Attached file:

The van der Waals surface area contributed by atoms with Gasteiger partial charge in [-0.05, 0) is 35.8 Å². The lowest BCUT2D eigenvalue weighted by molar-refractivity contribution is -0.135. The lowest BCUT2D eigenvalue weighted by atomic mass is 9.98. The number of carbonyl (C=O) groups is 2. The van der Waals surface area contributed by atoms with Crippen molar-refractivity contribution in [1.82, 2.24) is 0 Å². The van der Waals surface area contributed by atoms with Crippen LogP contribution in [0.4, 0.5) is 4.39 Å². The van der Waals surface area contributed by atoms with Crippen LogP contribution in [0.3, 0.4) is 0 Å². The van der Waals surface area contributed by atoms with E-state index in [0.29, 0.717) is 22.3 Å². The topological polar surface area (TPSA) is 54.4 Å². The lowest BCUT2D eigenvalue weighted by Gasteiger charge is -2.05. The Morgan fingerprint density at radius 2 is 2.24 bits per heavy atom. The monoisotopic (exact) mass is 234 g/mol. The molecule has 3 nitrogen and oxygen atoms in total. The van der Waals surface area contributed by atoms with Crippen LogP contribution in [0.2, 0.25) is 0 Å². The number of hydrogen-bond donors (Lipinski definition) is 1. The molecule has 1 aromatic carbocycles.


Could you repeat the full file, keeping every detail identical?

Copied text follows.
The van der Waals surface area contributed by atoms with Gasteiger partial charge in [-0.05, 0) is 35.8 Å². The lowest BCUT2D eigenvalue weighted by molar-refractivity contribution is -0.135. The lowest BCUT2D eigenvalue weighted by atomic mass is 9.98. The number of carbonyl (C=O) groups is 2. The van der Waals surface area contributed by atoms with Crippen molar-refractivity contribution in [1.82, 2.24) is 0 Å². The van der Waals surface area contributed by atoms with Crippen LogP contribution in [0.4, 0.5) is 4.39 Å². The van der Waals surface area contributed by atoms with Crippen LogP contribution in [0.3, 0.4) is 0 Å². The van der Waals surface area contributed by atoms with E-state index in [0.29, 0.717) is 22.3 Å². The topological polar surface area (TPSA) is 54.4 Å². The lowest BCUT2D eigenvalue weighted by Gasteiger charge is -2.05. The Morgan fingerprint density at radius 2 is 2.24 bits per heavy atom. The monoisotopic (exact) mass is 234 g/mol. The molecule has 3 nitrogen and oxygen atoms in total. The van der Waals surface area contributed by atoms with Crippen LogP contribution in [0.2, 0.25) is 0 Å². The number of hydrogen-bond donors (Lipinski definition) is 1. The molecule has 1 aromatic carbocycles.